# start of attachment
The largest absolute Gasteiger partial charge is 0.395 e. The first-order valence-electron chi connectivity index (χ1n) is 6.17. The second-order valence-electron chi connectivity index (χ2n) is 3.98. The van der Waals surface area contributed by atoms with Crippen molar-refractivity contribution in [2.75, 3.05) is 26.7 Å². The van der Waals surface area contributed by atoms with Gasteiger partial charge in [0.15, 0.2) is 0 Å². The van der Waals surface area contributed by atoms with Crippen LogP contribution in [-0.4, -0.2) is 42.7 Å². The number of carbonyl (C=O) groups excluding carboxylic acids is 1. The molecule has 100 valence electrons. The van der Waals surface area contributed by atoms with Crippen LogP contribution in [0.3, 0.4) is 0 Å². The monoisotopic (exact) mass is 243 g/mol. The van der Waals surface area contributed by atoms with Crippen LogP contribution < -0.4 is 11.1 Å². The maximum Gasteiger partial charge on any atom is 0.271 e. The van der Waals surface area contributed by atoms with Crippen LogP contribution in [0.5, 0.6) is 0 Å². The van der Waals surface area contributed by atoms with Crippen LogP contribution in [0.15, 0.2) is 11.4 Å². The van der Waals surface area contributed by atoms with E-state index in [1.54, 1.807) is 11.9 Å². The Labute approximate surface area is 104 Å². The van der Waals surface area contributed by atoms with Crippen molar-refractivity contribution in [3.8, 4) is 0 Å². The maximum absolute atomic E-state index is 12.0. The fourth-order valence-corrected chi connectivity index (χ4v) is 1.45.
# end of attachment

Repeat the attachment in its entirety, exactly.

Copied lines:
The largest absolute Gasteiger partial charge is 0.395 e. The first-order valence-electron chi connectivity index (χ1n) is 6.17. The second-order valence-electron chi connectivity index (χ2n) is 3.98. The van der Waals surface area contributed by atoms with Crippen molar-refractivity contribution in [2.75, 3.05) is 26.7 Å². The van der Waals surface area contributed by atoms with Gasteiger partial charge in [0.15, 0.2) is 0 Å². The van der Waals surface area contributed by atoms with Crippen LogP contribution in [-0.4, -0.2) is 42.7 Å². The number of carbonyl (C=O) groups excluding carboxylic acids is 1. The molecule has 100 valence electrons. The van der Waals surface area contributed by atoms with Crippen LogP contribution in [0.3, 0.4) is 0 Å². The monoisotopic (exact) mass is 243 g/mol. The van der Waals surface area contributed by atoms with Crippen LogP contribution < -0.4 is 11.1 Å². The maximum Gasteiger partial charge on any atom is 0.271 e. The van der Waals surface area contributed by atoms with Crippen LogP contribution in [0.5, 0.6) is 0 Å². The van der Waals surface area contributed by atoms with Crippen LogP contribution in [0.15, 0.2) is 11.4 Å². The van der Waals surface area contributed by atoms with E-state index in [1.54, 1.807) is 11.9 Å². The Labute approximate surface area is 104 Å². The van der Waals surface area contributed by atoms with Crippen molar-refractivity contribution in [3.8, 4) is 0 Å². The maximum absolute atomic E-state index is 12.0. The fourth-order valence-corrected chi connectivity index (χ4v) is 1.45.